Discuss with your neighbors.

What you do in your own yard will assist if you live in a suburban area near to others, but you can increase the amount of habitat for fireflies by involving your neighbors in your efforts. Inform your neighbors of your worry for the declining numbers of fireflies and ask them what they can do to help. You could further improve the environment for fireflies in your region if you can persuade just one or two neighbors on your street.

All throughout the world, fireflies are becoming extinct. But you may still make a difference in a little way by taking a few simple actions. On your land, leave some space for the wild—low-hanging trees, forest debris, and long grasses. They all provide inviting habitats for fireflies. Ponds and streams are essential for firefly populations, and you may increase their numbers by using fewer chemical pesticides and fertilizers, cutting back on nighttime lighting in your yard, and minimizing the amount of light in your yard overall. If you use these suggestions, there’s a chance that you’ll witness a rise in the number of fireflies in your neighborhood.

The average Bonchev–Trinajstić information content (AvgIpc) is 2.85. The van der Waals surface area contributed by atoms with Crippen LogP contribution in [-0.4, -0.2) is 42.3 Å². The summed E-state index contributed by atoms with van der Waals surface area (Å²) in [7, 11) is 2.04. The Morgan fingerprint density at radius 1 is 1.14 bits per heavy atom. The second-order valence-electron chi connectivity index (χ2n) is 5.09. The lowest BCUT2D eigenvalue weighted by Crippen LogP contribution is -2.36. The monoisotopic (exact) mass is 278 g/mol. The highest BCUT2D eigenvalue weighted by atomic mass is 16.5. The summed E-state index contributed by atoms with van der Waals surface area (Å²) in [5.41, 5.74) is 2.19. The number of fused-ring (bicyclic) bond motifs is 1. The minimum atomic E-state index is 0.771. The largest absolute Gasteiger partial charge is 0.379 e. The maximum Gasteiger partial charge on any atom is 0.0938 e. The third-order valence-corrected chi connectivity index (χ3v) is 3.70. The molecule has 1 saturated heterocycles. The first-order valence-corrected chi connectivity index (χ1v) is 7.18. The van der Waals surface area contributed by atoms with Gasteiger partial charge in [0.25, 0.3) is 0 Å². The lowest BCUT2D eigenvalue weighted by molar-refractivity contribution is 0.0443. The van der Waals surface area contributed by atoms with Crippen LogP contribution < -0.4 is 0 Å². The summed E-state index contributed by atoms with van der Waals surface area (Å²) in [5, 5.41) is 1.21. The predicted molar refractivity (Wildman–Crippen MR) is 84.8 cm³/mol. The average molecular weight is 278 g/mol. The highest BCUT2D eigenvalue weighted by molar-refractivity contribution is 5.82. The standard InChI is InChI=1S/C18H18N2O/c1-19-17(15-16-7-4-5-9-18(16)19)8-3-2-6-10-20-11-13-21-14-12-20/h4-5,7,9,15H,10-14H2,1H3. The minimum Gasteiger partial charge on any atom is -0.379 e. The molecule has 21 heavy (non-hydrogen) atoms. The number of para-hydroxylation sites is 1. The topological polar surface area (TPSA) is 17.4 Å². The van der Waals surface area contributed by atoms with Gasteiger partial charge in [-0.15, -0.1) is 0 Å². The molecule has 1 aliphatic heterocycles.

Source inspiration:

Firefly Conversation & Research (www.firefly.org)

References:

  1. “Understanding Halofenozide (Mach 2) and Imidacloprid (Merit) Soil Insecticides,” by Daniel A Potter. International SportsTurf Institute, Inc., Turfax, Vol. 6 No. 1 (Jan-Feb 1998)
  2. “Relative Toxicities of Chemicals to the Earthworm Eisenia foetida,” by Brian L.
    Roberts and H. Wyman Dorough. Article first published online: 20 Oct 2009.
    Environmental Toxicology and Chemistry, Vol. 3, No. 1 (Jan. 1984), pp.
    67–78.